Google Moves to Rival Amazon in Cloud Computing
Google is making its next move on the chessboard of cloud computing, and on the tails of the major outages of Amazon’s cloud-based services – due to worrisome internal bugs as well as lightning storms – they stand a chance at orchestrating a good, fierce rivalry with the online giant. Since Google recently announced their Kindle Fire-rivaling tablet, Nexus 7, at competitive prices, this is really throwing down the gauntlet.
How Google Stacks Up
The Google Compute Engine Infrastructure utilizes a cloud stack, meaning that a number of different services are offered via different venues for cloud-based computing: Google Apps, the Google App Engine, and Google Drive. While Amazon has focused on offering infrastructure, this approach to cloud computing emphasizes specific functions. They aren’t the only company doing this, of course – Microsoft’s Azure Cloud presents a similar menu of cloud-based services, as does Oracle, Vmware, etc. But Google hopes to take them off the board with old-fashioned elbow grease: they claim that the Google Compute Engine can simply outperform any of its rivals, based on the kind of technology that powers their search engine.
Amazon’s offered EC2 at commodity prices, but Google hopes to take them down with dollars as well. The claim from Google is that their Compute Engine Infrastructure will offer “50 percent more compute per dollar.” There’s no doubt that Amazon has benefited from being the only real player in the game for the past several years. Given this claim, the price of cloud computing is going to lower dramatically.
Google also has the advantage of its branding and resources. They’re a tech-based company – unlike Amazon, which is best known as selling everything from music to beach balls. Amazon has a head start, but Google has firepower.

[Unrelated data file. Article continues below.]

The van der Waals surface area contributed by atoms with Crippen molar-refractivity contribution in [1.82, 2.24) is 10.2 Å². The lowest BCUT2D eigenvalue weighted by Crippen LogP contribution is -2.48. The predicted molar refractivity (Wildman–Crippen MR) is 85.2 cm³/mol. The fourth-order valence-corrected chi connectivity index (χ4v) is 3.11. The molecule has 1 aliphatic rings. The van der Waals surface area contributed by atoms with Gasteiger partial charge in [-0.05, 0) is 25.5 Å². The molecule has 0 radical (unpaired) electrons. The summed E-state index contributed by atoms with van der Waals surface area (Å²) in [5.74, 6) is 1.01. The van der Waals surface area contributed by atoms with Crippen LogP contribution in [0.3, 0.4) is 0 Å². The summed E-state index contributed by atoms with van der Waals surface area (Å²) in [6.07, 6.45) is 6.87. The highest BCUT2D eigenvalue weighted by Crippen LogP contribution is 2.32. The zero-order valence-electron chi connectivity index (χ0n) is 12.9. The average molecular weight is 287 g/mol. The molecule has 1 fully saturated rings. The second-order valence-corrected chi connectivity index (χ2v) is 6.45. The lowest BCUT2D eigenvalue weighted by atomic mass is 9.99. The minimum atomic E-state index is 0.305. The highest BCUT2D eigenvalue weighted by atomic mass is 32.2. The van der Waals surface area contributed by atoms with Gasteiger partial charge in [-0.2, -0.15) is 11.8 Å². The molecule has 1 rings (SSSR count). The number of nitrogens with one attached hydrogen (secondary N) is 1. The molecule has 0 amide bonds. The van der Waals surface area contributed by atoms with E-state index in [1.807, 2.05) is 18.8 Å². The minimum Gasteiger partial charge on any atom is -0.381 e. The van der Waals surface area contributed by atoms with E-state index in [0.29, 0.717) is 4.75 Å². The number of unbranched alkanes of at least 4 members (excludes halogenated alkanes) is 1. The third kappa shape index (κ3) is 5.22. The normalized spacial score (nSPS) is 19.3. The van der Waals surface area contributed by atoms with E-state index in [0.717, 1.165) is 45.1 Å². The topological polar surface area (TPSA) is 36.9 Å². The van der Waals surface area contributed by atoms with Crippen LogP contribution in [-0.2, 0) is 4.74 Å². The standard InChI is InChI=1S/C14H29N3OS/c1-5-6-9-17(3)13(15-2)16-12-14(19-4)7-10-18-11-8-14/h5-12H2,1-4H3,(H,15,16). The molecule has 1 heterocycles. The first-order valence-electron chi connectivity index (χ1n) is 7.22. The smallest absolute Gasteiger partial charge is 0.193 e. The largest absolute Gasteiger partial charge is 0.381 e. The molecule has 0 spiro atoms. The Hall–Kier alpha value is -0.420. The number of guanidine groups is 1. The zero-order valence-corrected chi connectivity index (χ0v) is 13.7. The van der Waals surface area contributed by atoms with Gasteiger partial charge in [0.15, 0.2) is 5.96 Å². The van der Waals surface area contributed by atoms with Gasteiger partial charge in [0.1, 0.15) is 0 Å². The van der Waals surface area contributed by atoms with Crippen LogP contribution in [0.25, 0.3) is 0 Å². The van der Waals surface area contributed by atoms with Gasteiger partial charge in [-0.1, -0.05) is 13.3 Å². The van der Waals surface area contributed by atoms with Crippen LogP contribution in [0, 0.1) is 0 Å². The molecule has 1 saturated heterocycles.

Improving on Amazon
Suffice to say, Google is hoping to learn from the failures of Amazon’s EC2. They’d better. The latest outage of the Amazon Elastic Compute Cloud took out Netflix, Instagram, and Pinterest, and the outages have already cost Amazon customers. With new players in the game the standards for cloud computing are going to rise as quickly as prices drop.
But how does Google plan to avoid these failures? Their tech savvy, of course. They’re trying to design their cloud-based services so that they work as part of a global state (rather than being bound by region). To that end, they’re working on a new piece of technology called Spanner. Spanner is described as “a storage and computation center that spans all of our data centers.”
Advantages and Disadvantages
So how this cloud computing shakedown look so far? Amazon has a head start. And they do offer a lot: templates for cloud-based services, storage, databases, content delivery, and identity management.
Google’s promises are striking some as a little thin in comparison to Amazon’s offerings. They have integration with the highly popular Google Docs, but their Compute Engine Infrastructure doesn’t offer quite as much as EC2 yet. With Google’s history of innovation behind them, many have faith that they’ve yet to reveal all the plans up their sleeve. (There’s enough at stake here that Google, obviously, isn’t about to make this technology open source. Not yet, anyway.)
But there’s no question that however Google compares now, the appearance of rivals to Amazon is a game changer. We’ll see how things shape up in the next few months.